An Arab League proposal over the weekend for a joint U.N.-Arab peacekeeping force in the country is an "incitement to terrorism," he said, because it would provide support to opposition fighters.
Jaafari also said the proposal seeks to trample on Syria's sovereignty.
"We in Syria could not imagine sending soldiers to defend Occupy Wall Street protesters. Neither we or any other government can imagine sending forces to protect demonstrators in London or Paris," he said. "The state has exclusive responsibility for defending security on its national territory."
Russian officials said Monday they were studying the Arab League proposal, but they indicated reluctance to sign on, saying the permission of the host country is necessary for peacekeepers to enter.
A peacekeeping mission also implies there is peace first, which is not the case in Syria, Russian Foreign Minister Sergey Lavrov said.
China supports the league's mediation in Syria, said Foreign Ministry spokesman Liu Weimin, but he stopped short of saying whether Beijing would approve the proposal.
Along with a peacekeeping mission, the Arab League urged member states to provide political and financial support to the Syrian opposition and to cut ties with Damascus.
Syria has said it is simply fighting armed terrorist groups in its country. Jaafari cited last week's bombing of two government buildings in Aleppo, which killed 28 people, and a January bombing in Damascus that killed 26 as examples of terrorist groups -- specifically al Qaeda -- that are active in the country.
"The vast losses in Syria among civilians and security forces is a deep wound," Jaafari said. "We are sad, but we place the responsibility for those losses at the door of those who are attempting to obtain political interests by using Syrian blood as currency."
Residents of besieged Syrian areas such as Homs, where hundreds have died in the past nine days, say it is civilians who are bearing the brunt of the attacks. They describe indiscriminate bombings of homes, snipers in the streets, arbitrary arrests and attacks on hospitals by government forces.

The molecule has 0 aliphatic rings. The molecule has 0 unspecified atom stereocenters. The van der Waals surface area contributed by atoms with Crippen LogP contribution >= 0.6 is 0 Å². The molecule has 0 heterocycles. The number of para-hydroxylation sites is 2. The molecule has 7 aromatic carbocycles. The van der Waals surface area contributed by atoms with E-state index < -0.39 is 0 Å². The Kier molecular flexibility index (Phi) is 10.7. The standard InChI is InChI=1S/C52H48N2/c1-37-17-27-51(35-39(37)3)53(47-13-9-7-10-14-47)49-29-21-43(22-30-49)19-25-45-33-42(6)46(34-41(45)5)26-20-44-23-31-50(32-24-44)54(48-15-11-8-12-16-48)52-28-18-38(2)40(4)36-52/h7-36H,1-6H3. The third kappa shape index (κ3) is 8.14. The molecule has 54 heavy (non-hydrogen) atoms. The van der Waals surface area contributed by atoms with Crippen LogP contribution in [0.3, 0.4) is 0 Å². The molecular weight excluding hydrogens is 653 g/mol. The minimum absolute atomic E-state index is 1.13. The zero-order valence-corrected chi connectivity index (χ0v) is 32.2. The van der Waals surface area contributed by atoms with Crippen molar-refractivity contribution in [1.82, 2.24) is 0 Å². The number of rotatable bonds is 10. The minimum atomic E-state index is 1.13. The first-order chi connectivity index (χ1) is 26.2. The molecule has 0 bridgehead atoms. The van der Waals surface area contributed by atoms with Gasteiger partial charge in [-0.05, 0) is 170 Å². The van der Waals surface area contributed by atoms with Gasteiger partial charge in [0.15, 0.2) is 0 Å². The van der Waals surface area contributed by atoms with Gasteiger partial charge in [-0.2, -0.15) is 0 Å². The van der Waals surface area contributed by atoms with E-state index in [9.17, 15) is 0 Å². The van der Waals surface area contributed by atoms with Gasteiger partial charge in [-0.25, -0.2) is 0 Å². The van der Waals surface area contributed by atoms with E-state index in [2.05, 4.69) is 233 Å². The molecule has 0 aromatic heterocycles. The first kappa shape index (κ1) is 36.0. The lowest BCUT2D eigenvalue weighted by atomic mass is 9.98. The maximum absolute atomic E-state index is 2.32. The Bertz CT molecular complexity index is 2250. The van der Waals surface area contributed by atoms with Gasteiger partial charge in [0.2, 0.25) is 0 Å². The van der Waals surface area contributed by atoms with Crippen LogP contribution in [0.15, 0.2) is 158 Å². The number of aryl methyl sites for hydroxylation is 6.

The destruction by al-Assad forces has also yielded a humanitarian crisis. Residents in Homs report scarce or nonexistent access to food, water and electricity.
The United Nations is putting humanitarian supplies in place for distribution as soon as access is granted, Martin Nesirky, a spokesman for the U.N. secretary-general, said Monday.
Syrian Arab Red Crescent volunteers were able to distribute food, blankets and other supplies to Homs and another city thanks to a brief cease-fire but say other areas are too dangerous for them to enter, the International Committee of the Red Cross said.
Pillay said most of the wounded avoid going to public hospitals for fear of being arrested or tortured. Instead, they are being treated in underground hospitals where hygiene and sterilization conditions are rudimentary and medical supplies are scarce, she said.
Speaking in Washington alongside the Turkish Foreign Minster, U.S. Secretary of State Hillary Clinton promised to help get aid to those wounded and dying.
"We are increasing our funding to organizations like the Red Crescent, the International Committee for the Red Cross and we're working directly with Syrian organizations at the grassroots to help families who have no electricity, food or clean water," she said.
Pillay said at least 5,400 people have died since protests seeking al-Assad's ouster began nearly a year ago. The LCC says the toll has far exceeded 7,000.
CNN's Alla Eshchenko, Nada Husseini, Nick Paton Walsh, Mick Krever, Richard Roth, and Eunice Yoon contributed to this report.